Lena Mary Calhoun Horne (June 30, 1917 – May 9, 2010) was an American dancer, actress, singer, and civil rights activist. Horne’s career spanned over seventy years, appearing in film, television, and theatre. Horne joined the chorus of the Cotton Club at the age of sixteen and became a nightclub performer before moving to Hollywood.
Horne advocated for human rights and took part in the March on Washington in August 1963. Later she returned to her roots as a nightclub performer and continued to work on television, while releasing well-received record albums. She announced her retirement in March 1980, but the next year starred in a one-woman show, Lena Horne: The Lady and Her Music, which ran for more than 300 performances on Broadway. She then toured the country in the show, earning numerous awards and accolades. Horne continued recording and performing sporadically into the 1990s, retreating from the public eye in 2000.
Lena Horne was born in Bedford–Stuyvesant, Brooklyn. Both sides of her family were African American though with a mixture of African, Native American, and European ancestry. She belonged to the upper stratum of middle-class, well-educated black people. She was reportedly descended from the John C. Calhoun family; his nephew, Dr Andrew Bonaparte Calhoun, “owned the slaves whose descendants include… Horne”.
Her father, Edwin Fletcher “Teddy” Horne Jr. (1893–1970), at one time owner of a hotel and restaurant, was a gambler- he and “his partner, the gambler and philanthropist Gus Greenlee, owned the Belmont Hotel on Wylie Avenue and ran the numbers racket in the Hill”- who left the family when Lena was three years old and moved to an upper-middle-class African American community in the Hill District community of Pittsburgh, Pennsylvania, where Lena came to live with him aged 18 until her marriage the next year. Her mother, Edna Louise Scottron, was an actress with a black theatre troupe and traveled extensively. Edna’s maternal grandmother, Amelie Louise Ashton, was from modern Senegal. Horne was raised mainly by her grandparents, Cora Calhoun and Edwin Horne.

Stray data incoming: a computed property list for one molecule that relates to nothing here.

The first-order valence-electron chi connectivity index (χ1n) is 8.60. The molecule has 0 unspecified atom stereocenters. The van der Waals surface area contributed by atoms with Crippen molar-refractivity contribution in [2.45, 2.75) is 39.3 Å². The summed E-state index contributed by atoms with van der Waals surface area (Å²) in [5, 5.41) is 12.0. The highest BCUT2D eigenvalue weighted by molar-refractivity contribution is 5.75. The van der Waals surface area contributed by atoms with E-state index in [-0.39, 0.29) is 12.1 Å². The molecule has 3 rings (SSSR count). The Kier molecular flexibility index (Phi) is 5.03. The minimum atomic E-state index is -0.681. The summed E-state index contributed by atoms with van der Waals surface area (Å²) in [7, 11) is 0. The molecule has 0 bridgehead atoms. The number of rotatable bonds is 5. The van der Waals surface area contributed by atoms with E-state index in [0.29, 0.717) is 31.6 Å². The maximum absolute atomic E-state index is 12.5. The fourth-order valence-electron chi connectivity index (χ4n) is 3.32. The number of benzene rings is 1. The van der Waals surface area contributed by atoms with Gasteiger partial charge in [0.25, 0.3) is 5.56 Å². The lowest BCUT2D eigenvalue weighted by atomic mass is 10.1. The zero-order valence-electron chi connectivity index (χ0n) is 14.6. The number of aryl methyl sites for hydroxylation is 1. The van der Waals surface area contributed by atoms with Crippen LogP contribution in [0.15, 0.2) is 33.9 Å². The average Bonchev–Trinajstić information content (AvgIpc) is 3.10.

When Horne was five, she was sent to live in Georgia. For several years, she traveled with her mother. From 1927 to 1929, she lived with her uncle, Frank S. Horne. He was the Dean of students at Fort Valley Junior Industrial Institute (now part of Fort Valley State University) in Fort Valley, Georgia, who later served as an adviser to President Franklin Delano Roosevelt. From Fort Valley, southwest of Macon, Horne briefly moved to Atlanta with her mother; they returned to New York when Horne was twelve years old, after which Horne attended St Peter Claver School in Brooklyn.
She then attended Girls High School, an all-girls public high school in Brooklyn that has since become Boys and Girls High School; she dropped out without earning a diploma. At age 18, she moved to her father’s home in Pittsburgh, staying in the city’s Little Harlem for almost five years and learning music from native Pittsburghers Billy Strayhorn and Billy Eckstine, among others.